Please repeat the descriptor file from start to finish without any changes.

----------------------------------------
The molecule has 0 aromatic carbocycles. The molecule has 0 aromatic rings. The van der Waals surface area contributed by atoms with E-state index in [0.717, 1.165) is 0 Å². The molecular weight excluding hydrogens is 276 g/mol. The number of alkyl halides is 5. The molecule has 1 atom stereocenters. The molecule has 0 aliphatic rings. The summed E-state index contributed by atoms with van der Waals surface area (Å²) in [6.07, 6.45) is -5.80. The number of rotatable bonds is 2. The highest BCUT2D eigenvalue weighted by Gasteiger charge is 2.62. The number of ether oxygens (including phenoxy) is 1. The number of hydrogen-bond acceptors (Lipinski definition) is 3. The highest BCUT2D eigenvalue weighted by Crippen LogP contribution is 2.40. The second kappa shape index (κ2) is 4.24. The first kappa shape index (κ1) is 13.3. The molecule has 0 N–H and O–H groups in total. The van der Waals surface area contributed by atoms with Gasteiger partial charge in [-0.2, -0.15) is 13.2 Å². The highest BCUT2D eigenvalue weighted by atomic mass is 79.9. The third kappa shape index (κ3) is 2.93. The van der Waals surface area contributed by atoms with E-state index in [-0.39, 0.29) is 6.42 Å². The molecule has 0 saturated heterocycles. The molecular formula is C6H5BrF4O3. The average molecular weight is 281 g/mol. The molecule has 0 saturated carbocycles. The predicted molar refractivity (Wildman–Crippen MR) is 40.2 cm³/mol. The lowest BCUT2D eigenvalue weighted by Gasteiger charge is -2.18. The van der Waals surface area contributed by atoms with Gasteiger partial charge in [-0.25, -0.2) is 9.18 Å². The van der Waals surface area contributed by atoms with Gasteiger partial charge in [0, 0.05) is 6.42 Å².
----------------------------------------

The molecule has 0 aromatic carbocycles. The molecule has 0 aromatic rings. The van der Waals surface area contributed by atoms with E-state index in [0.717, 1.165) is 0 Å². The molecular weight excluding hydrogens is 276 g/mol. The number of alkyl halides is 5. The molecule has 1 atom stereocenters. The molecule has 0 aliphatic rings. The summed E-state index contributed by atoms with van der Waals surface area (Å²) in [6.07, 6.45) is -5.80. The number of rotatable bonds is 2. The highest BCUT2D eigenvalue weighted by Gasteiger charge is 2.62. The number of ether oxygens (including phenoxy) is 1. The number of hydrogen-bond acceptors (Lipinski definition) is 3. The highest BCUT2D eigenvalue weighted by Crippen LogP contribution is 2.40. The second kappa shape index (κ2) is 4.24. The first kappa shape index (κ1) is 13.3. The molecule has 0 N–H and O–H groups in total. The van der Waals surface area contributed by atoms with Gasteiger partial charge in [-0.2, -0.15) is 13.2 Å². The highest BCUT2D eigenvalue weighted by atomic mass is 79.9. The third kappa shape index (κ3) is 2.93. The van der Waals surface area contributed by atoms with E-state index in [-0.39, 0.29) is 6.42 Å². The molecule has 0 saturated heterocycles. The molecular formula is C6H5BrF4O3. The average molecular weight is 281 g/mol. The molecule has 0 saturated carbocycles. The predicted molar refractivity (Wildman–Crippen MR) is 40.2 cm³/mol. The lowest BCUT2D eigenvalue weighted by Gasteiger charge is -2.18. The van der Waals surface area contributed by atoms with Gasteiger partial charge in [-0.25, -0.2) is 9.18 Å². The van der Waals surface area contributed by atoms with Gasteiger partial charge in [0, 0.05) is 6.42 Å².